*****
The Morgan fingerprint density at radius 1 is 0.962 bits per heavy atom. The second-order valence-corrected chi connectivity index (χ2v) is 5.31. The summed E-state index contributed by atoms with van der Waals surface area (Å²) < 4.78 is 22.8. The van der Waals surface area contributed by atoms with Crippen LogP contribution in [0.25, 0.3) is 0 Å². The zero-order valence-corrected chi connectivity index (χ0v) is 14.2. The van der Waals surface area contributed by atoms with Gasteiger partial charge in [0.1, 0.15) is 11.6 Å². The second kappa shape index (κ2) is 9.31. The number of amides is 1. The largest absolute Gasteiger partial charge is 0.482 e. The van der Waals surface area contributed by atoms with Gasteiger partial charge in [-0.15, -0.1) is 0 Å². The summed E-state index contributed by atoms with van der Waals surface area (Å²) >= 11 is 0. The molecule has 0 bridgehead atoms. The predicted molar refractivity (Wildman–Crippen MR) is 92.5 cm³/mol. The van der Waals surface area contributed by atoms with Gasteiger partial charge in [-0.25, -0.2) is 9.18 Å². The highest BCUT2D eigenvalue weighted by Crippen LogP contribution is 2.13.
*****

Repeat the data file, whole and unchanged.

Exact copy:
The Morgan fingerprint density at radius 1 is 0.962 bits per heavy atom. The second-order valence-corrected chi connectivity index (χ2v) is 5.31. The summed E-state index contributed by atoms with van der Waals surface area (Å²) < 4.78 is 22.8. The van der Waals surface area contributed by atoms with Crippen LogP contribution in [0.25, 0.3) is 0 Å². The zero-order valence-corrected chi connectivity index (χ0v) is 14.2. The van der Waals surface area contributed by atoms with Gasteiger partial charge in [0.1, 0.15) is 11.6 Å². The second kappa shape index (κ2) is 9.31. The number of amides is 1. The largest absolute Gasteiger partial charge is 0.482 e. The van der Waals surface area contributed by atoms with Gasteiger partial charge in [-0.15, -0.1) is 0 Å². The summed E-state index contributed by atoms with van der Waals surface area (Å²) >= 11 is 0. The molecule has 0 bridgehead atoms. The predicted molar refractivity (Wildman–Crippen MR) is 92.5 cm³/mol. The van der Waals surface area contributed by atoms with Gasteiger partial charge in [-0.25, -0.2) is 9.18 Å². The highest BCUT2D eigenvalue weighted by Crippen LogP contribution is 2.13.